A Good Job in the City

A Big Life (in Advertising)
Mary Wells Lawrence

big-lifeFall, it seems, exists so I can renew myself. I know, the light is dying, the sky is more likely to be gray than blue and the nip in the air will soon turn to unwelcome arctic blasts. Why that seems to turn me back to the literature of my trade will have to remain a mystery.

Enough about me, let’s talk about Mary. Continue reading

Food for the Thinkers

Young_A-TECHNIQUEA Technique for Producing Ideas
James Webb Young

Like everyone, okay, like many people I know, there are days when I doubt the choices I’ve made. I’m talking about the big choices and among the biggest is what I’ve chosen to do to earn my bread.

On the best of days–and oh how I wish there were more of those–I’m pretty certain I could have made another choice. But I’m also pretty certain that the Continue reading

When the Sun Goes Down on Austin Town

whole-foods-market-logo-2008My cognitive dissonance meter started to peg about the time I reached the fish counter.

In Austin, Texas for a conference (working, not attending), and a retail marketer from way back, I had to visit the flagship store of Whole Foods, the behemoth ($14.2 BB in 2014 annual revenue) organic grocery chain that calls that burg home. I’m glad I did if only to have had an experience that Continue reading

It’s Not Art, It’s Commerce

The Art of Writing Advertising:  Conversations
with Masters of the Craft
Denis Higgins

art-adWhen the going gets tough, I turn to the masters. Surely I didn’t  make up what I’ve spent a working lifetime learning.

That this volume, which first appeared in 1965, is still in print is testimony to the high regard in which  the conversationalists are held even at the remove of a half-century or so. You might not know that from the advertising we see. And some of these are less loved than others. But they’re the giants of mid-20th century advertising.

This quick read originally appeared as a series in Advertising Age. My agency career began when Adweek was ascendant. By contrast, Ad Age (and don’t you Continue reading

Another Zyman? Yes!

I love dichotomies. Black/white, buyer/non-buyer, responded/did not respond. You can argue that such categorizing is an oversimplifcation of reality. And you might be right.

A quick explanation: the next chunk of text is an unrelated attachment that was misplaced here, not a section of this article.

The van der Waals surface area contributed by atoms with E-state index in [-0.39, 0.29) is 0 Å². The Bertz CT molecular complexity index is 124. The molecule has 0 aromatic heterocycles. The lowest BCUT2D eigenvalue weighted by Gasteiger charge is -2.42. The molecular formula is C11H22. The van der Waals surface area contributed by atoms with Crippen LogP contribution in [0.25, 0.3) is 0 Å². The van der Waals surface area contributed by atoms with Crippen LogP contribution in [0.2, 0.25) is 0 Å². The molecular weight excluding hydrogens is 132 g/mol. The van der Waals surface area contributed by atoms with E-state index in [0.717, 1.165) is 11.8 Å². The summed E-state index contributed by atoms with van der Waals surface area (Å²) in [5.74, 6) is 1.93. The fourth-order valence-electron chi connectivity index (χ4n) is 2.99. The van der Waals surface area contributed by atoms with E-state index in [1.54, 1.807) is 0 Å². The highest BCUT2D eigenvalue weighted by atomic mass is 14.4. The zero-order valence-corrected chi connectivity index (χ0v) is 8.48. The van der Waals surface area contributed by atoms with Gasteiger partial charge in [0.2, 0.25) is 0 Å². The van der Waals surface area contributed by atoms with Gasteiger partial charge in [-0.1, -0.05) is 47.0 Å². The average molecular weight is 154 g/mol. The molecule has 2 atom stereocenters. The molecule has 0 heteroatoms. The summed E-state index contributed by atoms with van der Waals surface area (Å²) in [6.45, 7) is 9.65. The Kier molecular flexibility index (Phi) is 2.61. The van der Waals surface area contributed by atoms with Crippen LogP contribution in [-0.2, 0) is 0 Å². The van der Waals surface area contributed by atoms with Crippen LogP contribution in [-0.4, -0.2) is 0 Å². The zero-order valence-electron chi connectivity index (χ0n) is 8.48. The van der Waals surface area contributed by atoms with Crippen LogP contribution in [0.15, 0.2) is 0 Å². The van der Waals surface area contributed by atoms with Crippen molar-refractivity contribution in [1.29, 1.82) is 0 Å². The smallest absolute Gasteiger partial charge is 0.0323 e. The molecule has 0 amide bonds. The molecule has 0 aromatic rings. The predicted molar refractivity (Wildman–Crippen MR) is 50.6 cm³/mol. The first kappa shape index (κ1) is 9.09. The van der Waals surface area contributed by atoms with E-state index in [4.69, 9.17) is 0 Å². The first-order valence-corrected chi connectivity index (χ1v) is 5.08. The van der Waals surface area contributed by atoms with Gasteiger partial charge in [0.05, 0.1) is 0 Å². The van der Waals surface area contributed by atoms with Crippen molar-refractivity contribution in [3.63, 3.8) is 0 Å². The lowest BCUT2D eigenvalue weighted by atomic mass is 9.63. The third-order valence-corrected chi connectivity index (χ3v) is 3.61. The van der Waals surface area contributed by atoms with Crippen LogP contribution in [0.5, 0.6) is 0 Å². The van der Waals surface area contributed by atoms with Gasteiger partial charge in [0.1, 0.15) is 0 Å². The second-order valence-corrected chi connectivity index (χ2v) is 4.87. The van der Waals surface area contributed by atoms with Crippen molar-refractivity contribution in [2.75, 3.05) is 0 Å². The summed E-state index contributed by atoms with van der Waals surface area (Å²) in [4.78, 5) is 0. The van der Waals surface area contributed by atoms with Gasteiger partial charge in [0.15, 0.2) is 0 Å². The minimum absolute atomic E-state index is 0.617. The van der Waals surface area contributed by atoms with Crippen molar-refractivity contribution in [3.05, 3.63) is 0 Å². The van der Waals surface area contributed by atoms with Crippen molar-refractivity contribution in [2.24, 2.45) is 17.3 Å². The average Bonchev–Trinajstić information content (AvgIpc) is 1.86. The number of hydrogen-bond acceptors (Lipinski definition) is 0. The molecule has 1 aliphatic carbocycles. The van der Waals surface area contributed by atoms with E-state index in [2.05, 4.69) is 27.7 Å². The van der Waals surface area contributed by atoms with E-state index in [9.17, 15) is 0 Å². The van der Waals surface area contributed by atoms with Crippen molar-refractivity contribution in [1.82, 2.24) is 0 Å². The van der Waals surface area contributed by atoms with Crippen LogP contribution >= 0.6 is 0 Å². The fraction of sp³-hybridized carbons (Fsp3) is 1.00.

The defining question of my marketing career has been, “What are we getting for the money?” I first heard it in the mid-1980s as the most junior member of a corporate ad team. After all the talk of impressions and rating points and reach and frequency and the Continue reading

Numbers and Words

As a response marketer, I’ve been up to my ears in numbers since I got into the business. Math has become so important to what I do  that I went back to school to ladle on more.

That’s why I’m particularly attuned to what people do with numbers. If you read my last post you know I don’t agree with Rio Longacre. Our philosophical and executional differences aside, his post provides a beautiful illustration of what happens when you take the easier way out with numbers.

I’m a big believer in stating one’s biases upfront. Here’s one: when speaking Continue reading

Words and Numbers

In the beginning, there was the word. And if Einstein’s right and mathematics was the language used to  create the universe, then numbers, too, function as words. So let’s spend some time with a post by Rio Longacre over at Target Marketing and look at words and numbers that just don’t add up for me.

The post ‘s subject is the coming transition of marketing leadership from Baby Continue reading